I’m on the board of Wilderness Watch and am appalled at the Senate’s legislation recently adding 67,000 acres to the Bob Marshall Wilderness. This pitifully small addition protects only 1 percent of the wilderness-eligible roadless federal land in Montana, as your article in the Missoulian pointed out, and adds less than 2 percent to Montana’s wilderness inventory. Worse still, as part of the deal, two protected wilderness study areas in eastern Montana were released for development. Now, the only question becomes how federal agencies should “manage” this tiny addition and other wilderness in our state. As a retired physician, I hope it will be with humility and restraint.
When I started my premedical training in the 1950s, tonsillectomies were routine for all kids and some doctors were still advertising cigarettes. Still further back, in an 1870s medical text I inherited from my great-grandfather, opium was recommended for babies with colic; malaria was attributed to “bad air”; and some mental illnesses were blamed on overheated rooms and novel-reading. As William James put it, “our science is a drop, our ignorance a sea.” We have never fully understood complicated systems like the human body or wilderness, and never will, so the old medical adage of “first, do no harm” applies to both.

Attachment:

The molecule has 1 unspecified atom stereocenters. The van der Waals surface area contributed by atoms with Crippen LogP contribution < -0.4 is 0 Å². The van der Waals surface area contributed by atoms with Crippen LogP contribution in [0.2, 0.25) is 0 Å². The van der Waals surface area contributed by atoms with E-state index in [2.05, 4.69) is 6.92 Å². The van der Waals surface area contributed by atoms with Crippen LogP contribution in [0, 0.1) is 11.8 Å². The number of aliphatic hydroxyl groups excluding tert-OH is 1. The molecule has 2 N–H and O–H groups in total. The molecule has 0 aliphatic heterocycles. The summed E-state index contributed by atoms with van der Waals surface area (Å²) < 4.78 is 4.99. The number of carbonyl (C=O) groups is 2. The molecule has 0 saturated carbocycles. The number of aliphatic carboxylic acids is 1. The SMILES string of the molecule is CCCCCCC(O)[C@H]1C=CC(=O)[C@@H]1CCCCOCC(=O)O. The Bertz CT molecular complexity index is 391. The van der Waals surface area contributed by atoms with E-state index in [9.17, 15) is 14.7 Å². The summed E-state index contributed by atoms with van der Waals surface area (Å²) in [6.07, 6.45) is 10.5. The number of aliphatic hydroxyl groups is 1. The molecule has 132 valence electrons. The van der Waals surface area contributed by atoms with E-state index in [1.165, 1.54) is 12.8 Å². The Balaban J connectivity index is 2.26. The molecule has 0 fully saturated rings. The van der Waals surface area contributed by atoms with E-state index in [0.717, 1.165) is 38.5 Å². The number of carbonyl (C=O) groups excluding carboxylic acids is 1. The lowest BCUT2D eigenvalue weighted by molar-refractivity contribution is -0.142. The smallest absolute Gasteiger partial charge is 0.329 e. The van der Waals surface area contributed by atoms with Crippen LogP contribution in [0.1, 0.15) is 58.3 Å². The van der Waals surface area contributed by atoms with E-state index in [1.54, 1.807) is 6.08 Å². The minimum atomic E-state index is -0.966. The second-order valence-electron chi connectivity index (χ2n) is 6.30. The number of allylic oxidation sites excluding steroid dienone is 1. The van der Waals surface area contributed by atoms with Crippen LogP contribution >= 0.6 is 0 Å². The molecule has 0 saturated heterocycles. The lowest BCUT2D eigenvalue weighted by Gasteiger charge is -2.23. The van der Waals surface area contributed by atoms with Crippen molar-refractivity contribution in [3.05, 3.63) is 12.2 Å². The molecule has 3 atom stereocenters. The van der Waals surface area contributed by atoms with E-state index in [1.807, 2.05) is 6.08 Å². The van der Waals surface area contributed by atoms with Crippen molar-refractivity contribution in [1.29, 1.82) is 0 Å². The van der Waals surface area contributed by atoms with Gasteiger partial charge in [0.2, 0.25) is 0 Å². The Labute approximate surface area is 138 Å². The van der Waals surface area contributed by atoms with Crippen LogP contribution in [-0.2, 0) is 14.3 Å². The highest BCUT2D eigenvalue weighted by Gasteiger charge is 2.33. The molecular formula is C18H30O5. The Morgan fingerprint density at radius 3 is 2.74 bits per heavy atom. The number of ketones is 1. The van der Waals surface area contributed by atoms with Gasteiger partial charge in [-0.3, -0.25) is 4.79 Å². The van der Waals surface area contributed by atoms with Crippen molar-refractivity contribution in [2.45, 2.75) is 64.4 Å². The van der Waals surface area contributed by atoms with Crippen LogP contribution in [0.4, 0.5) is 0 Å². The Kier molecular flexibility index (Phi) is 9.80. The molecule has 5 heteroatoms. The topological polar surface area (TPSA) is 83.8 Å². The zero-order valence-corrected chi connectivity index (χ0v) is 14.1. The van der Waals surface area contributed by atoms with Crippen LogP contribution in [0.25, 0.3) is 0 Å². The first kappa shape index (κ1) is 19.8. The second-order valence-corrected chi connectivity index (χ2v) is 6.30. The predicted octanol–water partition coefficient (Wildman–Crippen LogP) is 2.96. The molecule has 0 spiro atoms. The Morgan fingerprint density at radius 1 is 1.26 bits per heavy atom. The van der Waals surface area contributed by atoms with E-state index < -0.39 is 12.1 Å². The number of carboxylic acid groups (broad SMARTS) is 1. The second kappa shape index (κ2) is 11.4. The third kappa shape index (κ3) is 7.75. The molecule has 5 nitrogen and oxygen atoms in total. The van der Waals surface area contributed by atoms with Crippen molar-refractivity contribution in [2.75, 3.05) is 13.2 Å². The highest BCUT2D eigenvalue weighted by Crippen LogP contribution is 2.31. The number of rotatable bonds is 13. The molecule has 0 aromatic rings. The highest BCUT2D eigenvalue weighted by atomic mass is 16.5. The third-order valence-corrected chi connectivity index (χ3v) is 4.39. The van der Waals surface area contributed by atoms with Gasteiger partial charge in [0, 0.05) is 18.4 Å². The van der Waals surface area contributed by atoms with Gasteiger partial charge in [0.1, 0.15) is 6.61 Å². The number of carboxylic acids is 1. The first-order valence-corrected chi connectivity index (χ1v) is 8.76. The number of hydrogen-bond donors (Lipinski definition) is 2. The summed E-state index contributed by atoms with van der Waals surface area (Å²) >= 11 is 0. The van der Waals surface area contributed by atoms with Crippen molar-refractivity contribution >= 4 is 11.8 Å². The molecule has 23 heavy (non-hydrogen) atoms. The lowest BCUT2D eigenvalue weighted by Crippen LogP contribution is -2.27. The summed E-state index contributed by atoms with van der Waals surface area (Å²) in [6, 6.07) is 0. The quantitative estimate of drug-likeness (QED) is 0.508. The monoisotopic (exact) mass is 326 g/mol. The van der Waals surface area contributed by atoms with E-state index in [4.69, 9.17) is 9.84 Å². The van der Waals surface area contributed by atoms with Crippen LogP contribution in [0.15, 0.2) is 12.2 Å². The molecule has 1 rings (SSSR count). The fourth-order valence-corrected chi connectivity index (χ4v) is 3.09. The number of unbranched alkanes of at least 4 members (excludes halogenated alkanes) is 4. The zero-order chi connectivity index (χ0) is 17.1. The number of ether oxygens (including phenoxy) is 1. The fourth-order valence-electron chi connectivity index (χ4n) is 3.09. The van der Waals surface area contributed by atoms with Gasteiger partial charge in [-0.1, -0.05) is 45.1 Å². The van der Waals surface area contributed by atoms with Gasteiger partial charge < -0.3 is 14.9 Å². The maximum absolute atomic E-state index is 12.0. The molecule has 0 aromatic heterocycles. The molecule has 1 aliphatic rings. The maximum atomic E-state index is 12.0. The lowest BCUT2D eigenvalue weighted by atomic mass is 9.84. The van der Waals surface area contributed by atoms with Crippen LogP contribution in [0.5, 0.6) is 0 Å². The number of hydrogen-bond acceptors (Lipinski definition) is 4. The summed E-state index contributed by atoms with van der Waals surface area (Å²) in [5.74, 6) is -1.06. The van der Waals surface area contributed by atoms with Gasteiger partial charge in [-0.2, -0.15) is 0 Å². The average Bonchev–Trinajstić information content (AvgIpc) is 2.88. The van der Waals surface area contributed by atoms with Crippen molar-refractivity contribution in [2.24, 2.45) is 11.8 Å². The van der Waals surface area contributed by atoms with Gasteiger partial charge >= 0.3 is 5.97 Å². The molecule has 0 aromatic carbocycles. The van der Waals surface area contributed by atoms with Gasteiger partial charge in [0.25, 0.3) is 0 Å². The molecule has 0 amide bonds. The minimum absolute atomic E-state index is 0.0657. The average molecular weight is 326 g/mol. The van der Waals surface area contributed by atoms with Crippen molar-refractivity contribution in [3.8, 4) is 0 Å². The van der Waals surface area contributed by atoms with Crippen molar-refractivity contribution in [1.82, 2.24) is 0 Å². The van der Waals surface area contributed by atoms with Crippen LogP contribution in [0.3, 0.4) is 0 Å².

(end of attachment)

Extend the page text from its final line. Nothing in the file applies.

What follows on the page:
Neither climate change nor the desires of sportsmen are adequate excuses for heavy-handed, meddlesome “management.” Some species in wilderness will suffer, others will thrive in the future. It’s up to nature to work out which, not us. Fortunately, the 1964 Wilderness Act makes it crystal clear that wilderness is the one place left where nature is in charge, and we humans should keep “hands off.” Simply obeying this visionary law is the best way to make sure we do no harm.